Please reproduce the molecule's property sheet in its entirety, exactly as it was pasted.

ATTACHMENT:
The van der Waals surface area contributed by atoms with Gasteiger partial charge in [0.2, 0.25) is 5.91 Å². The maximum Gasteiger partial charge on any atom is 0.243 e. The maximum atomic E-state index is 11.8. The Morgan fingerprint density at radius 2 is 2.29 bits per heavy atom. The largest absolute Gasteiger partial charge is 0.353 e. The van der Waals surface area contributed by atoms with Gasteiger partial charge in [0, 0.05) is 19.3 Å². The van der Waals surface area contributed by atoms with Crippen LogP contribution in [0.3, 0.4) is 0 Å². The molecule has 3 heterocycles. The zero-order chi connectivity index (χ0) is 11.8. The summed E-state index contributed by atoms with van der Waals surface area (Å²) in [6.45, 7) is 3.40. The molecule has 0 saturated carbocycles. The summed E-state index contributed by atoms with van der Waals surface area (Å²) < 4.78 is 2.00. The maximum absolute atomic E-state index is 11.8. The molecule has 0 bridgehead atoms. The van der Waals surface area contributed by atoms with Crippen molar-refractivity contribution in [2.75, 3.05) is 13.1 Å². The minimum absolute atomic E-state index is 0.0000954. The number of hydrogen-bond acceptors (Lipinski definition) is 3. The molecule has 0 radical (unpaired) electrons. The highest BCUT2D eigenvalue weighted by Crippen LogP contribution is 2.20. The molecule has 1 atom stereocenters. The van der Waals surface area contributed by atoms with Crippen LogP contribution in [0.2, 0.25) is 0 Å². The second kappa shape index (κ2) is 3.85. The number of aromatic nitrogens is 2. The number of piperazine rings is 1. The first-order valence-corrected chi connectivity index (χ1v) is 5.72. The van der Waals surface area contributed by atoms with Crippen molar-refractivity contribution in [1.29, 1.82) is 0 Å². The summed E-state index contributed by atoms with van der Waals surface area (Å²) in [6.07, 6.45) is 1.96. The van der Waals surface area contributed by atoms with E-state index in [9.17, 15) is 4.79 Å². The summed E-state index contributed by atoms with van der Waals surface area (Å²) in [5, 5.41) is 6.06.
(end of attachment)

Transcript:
The van der Waals surface area contributed by atoms with Gasteiger partial charge in [0.2, 0.25) is 5.91 Å². The maximum Gasteiger partial charge on any atom is 0.243 e. The maximum atomic E-state index is 11.8. The Morgan fingerprint density at radius 2 is 2.29 bits per heavy atom. The largest absolute Gasteiger partial charge is 0.353 e. The van der Waals surface area contributed by atoms with Gasteiger partial charge in [0, 0.05) is 19.3 Å². The van der Waals surface area contributed by atoms with Crippen LogP contribution in [0.3, 0.4) is 0 Å². The molecule has 3 heterocycles. The zero-order chi connectivity index (χ0) is 11.8. The summed E-state index contributed by atoms with van der Waals surface area (Å²) in [6.45, 7) is 3.40. The molecule has 0 saturated carbocycles. The summed E-state index contributed by atoms with van der Waals surface area (Å²) < 4.78 is 2.00. The maximum absolute atomic E-state index is 11.8. The molecule has 0 bridgehead atoms. The van der Waals surface area contributed by atoms with Crippen molar-refractivity contribution in [2.75, 3.05) is 13.1 Å². The minimum absolute atomic E-state index is 0.0000954. The number of hydrogen-bond acceptors (Lipinski definition) is 3. The molecule has 0 radical (unpaired) electrons. The highest BCUT2D eigenvalue weighted by Crippen LogP contribution is 2.20. The molecule has 1 atom stereocenters. The van der Waals surface area contributed by atoms with Crippen LogP contribution in [0.2, 0.25) is 0 Å². The second kappa shape index (κ2) is 3.85. The number of aromatic nitrogens is 2. The number of piperazine rings is 1. The first-order valence-corrected chi connectivity index (χ1v) is 5.72. The van der Waals surface area contributed by atoms with Crippen molar-refractivity contribution in [1.29, 1.82) is 0 Å². The summed E-state index contributed by atoms with van der Waals surface area (Å²) in [6.07, 6.45) is 1.96. The van der Waals surface area contributed by atoms with E-state index in [9.17, 15) is 4.79 Å². The summed E-state index contributed by atoms with van der Waals surface area (Å²) in [5, 5.41) is 6.06.